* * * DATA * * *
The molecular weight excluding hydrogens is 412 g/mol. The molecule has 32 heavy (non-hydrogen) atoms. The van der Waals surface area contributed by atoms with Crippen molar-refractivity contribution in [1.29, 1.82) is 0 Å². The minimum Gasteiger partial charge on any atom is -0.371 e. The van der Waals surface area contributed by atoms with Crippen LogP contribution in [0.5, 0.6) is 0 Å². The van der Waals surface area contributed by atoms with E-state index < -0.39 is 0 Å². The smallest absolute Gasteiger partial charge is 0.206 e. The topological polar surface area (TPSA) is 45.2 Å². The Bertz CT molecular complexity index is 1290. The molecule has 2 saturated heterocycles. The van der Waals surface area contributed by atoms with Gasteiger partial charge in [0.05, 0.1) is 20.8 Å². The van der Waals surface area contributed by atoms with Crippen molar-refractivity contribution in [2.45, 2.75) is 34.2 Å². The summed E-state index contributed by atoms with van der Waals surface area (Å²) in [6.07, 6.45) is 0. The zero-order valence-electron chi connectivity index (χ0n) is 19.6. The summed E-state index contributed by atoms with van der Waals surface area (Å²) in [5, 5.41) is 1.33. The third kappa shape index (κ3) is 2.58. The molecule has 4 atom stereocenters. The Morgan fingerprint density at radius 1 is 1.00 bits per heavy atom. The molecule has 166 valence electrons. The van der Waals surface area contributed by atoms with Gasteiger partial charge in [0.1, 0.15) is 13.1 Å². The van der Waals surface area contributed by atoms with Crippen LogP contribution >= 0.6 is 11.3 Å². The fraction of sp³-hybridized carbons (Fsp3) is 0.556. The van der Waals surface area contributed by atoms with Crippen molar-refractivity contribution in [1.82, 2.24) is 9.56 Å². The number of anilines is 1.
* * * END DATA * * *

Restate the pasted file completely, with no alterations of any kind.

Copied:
The molecular weight excluding hydrogens is 412 g/mol. The molecule has 32 heavy (non-hydrogen) atoms. The van der Waals surface area contributed by atoms with Crippen molar-refractivity contribution in [1.29, 1.82) is 0 Å². The minimum Gasteiger partial charge on any atom is -0.371 e. The van der Waals surface area contributed by atoms with Crippen LogP contribution in [0.5, 0.6) is 0 Å². The van der Waals surface area contributed by atoms with E-state index < -0.39 is 0 Å². The smallest absolute Gasteiger partial charge is 0.206 e. The topological polar surface area (TPSA) is 45.2 Å². The Bertz CT molecular complexity index is 1290. The molecule has 2 saturated heterocycles. The van der Waals surface area contributed by atoms with Gasteiger partial charge in [0.05, 0.1) is 20.8 Å². The van der Waals surface area contributed by atoms with Crippen molar-refractivity contribution in [2.45, 2.75) is 34.2 Å². The summed E-state index contributed by atoms with van der Waals surface area (Å²) in [6.07, 6.45) is 0. The zero-order valence-electron chi connectivity index (χ0n) is 19.6. The summed E-state index contributed by atoms with van der Waals surface area (Å²) in [5, 5.41) is 1.33. The third kappa shape index (κ3) is 2.58. The molecule has 4 atom stereocenters. The Morgan fingerprint density at radius 1 is 1.00 bits per heavy atom. The molecule has 166 valence electrons. The van der Waals surface area contributed by atoms with Gasteiger partial charge in [0.1, 0.15) is 13.1 Å². The van der Waals surface area contributed by atoms with Crippen LogP contribution >= 0.6 is 11.3 Å². The fraction of sp³-hybridized carbons (Fsp3) is 0.556. The van der Waals surface area contributed by atoms with Crippen molar-refractivity contribution in [1.82, 2.24) is 9.56 Å². The number of anilines is 1.